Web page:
Africa, Business Maverick, Politics

Report: Gold to become part of a new oil-trading currency

Report: Gold to become part of a new oil-trading currency

It’s the dream of gold bugs everywhere – gold regains its status as a global currency. But alas, it’s more complicated than that. Gold will reportedly be just one of several currencies involved. But still, the rumbling of a new world currency order alone have been enough to spur gold back above $1000 an ounce today.

The Independent UK is running a big scoop this morning saying Gulf Arabs are planning – along with China, Russia, Japan and France – to end dollar dealings for oil, moving instead to a basket of currencies including the Japanese yen and Chinese yuan, the euro, gold and a new, unified Arab currency of the future. (This currency will be issued by members of the Gulf Co-operation Council, including Saudi Arabia, Abu Dhabi, Kuwait and Qatar.)

The report has a strong anti-yankee imperialist tinge to it, and is written by Robert Fisk, an almost fanatical anti-yankee imperialist.

Yet the report was influential enough to weaken the dollar and strengthen gold today, even though the alleged plan is to only start trading oil in the new merged currency in 2018.

The story is the latest in a host of speculations about currency changes which bring together three strands of modern history: the growing strength of the BRIC nations, particularly China; the 2008 economic crisis, which emanated in the US and the sense that the US is getting an unfair advantage because its currency is the global reserve currency; and the success of the euro.

These three strands have sparked a host of speculation about alternatives. One recent idea was for the BRIC countries to combine their currencies into a new unit. Another was for the world to use the IMF’s special drawing rights.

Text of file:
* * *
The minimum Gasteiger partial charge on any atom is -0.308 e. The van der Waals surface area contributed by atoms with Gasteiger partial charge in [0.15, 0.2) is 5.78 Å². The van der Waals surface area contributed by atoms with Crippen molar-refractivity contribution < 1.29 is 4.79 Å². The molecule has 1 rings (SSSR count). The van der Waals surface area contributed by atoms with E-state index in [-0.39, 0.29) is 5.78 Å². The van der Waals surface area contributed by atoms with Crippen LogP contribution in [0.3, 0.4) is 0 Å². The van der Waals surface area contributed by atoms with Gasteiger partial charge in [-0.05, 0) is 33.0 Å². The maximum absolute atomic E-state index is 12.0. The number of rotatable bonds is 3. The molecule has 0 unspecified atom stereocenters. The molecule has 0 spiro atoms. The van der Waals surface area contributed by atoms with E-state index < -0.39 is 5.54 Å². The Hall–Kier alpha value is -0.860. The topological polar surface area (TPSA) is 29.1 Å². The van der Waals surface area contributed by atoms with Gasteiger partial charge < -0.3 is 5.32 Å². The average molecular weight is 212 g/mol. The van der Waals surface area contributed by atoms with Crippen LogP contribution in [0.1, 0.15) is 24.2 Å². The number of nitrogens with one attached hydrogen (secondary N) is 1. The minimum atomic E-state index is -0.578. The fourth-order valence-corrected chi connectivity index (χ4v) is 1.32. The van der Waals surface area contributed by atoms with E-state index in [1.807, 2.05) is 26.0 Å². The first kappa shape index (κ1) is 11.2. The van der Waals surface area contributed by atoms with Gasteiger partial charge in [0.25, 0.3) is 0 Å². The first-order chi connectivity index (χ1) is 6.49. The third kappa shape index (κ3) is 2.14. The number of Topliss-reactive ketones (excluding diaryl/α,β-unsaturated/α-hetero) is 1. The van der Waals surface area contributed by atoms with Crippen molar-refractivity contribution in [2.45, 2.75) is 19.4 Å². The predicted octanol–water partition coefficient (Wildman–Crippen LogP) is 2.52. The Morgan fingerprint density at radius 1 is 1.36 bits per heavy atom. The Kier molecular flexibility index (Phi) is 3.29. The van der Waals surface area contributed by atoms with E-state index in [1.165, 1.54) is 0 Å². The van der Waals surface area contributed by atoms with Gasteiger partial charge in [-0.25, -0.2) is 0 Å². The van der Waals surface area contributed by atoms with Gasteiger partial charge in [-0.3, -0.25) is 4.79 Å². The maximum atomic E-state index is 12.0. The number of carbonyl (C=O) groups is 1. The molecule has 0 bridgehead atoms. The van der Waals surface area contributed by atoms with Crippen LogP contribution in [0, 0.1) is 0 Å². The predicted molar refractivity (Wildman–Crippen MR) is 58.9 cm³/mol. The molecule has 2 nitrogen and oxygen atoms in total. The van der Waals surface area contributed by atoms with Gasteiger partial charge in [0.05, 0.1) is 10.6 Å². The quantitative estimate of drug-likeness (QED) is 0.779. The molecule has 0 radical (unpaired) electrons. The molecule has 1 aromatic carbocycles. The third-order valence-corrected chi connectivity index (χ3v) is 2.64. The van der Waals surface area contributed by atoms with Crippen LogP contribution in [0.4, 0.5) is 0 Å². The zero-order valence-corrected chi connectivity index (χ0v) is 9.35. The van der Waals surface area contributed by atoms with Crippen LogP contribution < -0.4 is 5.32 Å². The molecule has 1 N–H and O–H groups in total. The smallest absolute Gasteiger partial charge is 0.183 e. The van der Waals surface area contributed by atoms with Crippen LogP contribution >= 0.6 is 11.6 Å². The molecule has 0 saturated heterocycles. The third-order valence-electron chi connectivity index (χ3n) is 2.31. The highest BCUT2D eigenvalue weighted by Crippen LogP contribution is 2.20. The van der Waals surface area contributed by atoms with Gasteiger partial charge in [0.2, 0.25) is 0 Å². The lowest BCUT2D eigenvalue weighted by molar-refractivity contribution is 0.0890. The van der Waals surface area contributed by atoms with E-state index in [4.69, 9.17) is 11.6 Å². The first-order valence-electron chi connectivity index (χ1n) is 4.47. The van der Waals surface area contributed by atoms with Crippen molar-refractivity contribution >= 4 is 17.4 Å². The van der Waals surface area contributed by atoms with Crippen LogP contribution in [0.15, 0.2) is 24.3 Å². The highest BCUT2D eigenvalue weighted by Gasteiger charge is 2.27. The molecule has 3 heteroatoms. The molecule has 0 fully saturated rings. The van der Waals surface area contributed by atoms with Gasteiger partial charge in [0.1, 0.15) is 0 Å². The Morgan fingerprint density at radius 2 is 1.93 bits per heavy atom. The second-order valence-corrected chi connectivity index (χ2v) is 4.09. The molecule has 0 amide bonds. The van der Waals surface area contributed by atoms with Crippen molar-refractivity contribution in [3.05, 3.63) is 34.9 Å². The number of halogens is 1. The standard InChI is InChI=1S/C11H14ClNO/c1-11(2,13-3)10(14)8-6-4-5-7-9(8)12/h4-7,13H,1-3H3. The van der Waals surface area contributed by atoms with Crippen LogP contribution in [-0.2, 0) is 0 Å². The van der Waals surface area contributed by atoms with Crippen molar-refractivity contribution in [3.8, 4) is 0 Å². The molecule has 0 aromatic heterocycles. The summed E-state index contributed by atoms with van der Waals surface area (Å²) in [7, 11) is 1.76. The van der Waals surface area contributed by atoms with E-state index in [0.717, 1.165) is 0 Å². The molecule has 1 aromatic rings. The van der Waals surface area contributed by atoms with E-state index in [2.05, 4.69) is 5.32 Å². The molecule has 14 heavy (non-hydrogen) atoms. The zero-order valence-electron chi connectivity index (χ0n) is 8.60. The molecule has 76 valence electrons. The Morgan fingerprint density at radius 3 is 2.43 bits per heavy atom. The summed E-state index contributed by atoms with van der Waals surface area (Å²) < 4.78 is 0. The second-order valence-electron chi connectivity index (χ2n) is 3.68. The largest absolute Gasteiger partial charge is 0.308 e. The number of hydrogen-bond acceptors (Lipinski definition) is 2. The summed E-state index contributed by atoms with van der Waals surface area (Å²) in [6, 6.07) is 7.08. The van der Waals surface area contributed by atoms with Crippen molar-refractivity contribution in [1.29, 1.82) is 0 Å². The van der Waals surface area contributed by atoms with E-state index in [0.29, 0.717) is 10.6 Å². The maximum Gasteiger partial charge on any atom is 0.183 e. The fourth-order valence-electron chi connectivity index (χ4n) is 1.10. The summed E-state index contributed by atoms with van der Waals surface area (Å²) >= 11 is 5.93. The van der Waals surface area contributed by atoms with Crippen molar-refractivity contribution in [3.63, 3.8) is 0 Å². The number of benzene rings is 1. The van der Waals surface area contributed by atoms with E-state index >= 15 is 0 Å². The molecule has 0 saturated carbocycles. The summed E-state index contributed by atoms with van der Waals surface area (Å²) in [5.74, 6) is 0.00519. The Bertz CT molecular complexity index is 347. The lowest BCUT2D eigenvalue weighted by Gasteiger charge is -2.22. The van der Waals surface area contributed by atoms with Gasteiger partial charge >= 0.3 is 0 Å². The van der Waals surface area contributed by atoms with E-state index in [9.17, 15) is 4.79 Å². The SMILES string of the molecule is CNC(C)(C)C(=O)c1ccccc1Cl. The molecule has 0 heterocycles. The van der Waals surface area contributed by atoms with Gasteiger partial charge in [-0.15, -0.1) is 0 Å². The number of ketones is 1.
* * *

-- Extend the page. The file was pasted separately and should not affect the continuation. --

Now, according to The Independent, Arab nations are trying to break out of the dollar yoke.

“Ever since the Bretton Woods agreements – the accords after the Second World War which bequeathed the architecture for the modern international financial system – America’s trading partners have been left to cope with the impact of Washington’s control and, in more recent years, the hegemony of the dollar as the dominant global reserve currency,” The Independent reports.

Well … “hegemony” is a very loaded word. It’s not as though the world didn’t get something in return. What it got and gets still is deliverabilityJust as settlement is the crucial aspect of stock markets, without which a market cannot be said to exist, deliverability is the equivalent in the much more diverse and haphazard global currency markets.

In the context of the BRIC currency idea, Canadian investment bank RBC Capital Markets did some research and found that all BRIC currencies have a litany of current and capital account foreign exchange controls, something South Africans know all about.

This means that the Brazilian real, the Indian rupee and the Chinese yuan are all “non-deliverable” currencies. Hence, the buyer is not permitted to take delivery of them outside of their domestic financial systems.

There are also issues of custody and warehousing, not only of currencies but of other foreign denominated securities, too. In other words, it’s hard, if not impossible, for a Russian bank to store reals pending delivery of Chinese goods, for example.

One question the RBC research asks is whether it is actually in the BRIC’s best interest to move away from the dollar as a reserve currency.

In the long term, the answer is “yes”, partly because it encourages global balance and diversification – the lack of which is one of things blamed for the current economic downturn.

But, says RBC,  “a hasty move away from the US dollar is in no one’s best interests, least of all emerging markets which depend greatly on trade relationships with the US and integration with global financial markets which remain deeply centred around the US dollar.”

In other words, moving away from the dollar requites open economies, and even the BRIC countries are not remotely close to that. Not yet, at least.

By Tim Cohen


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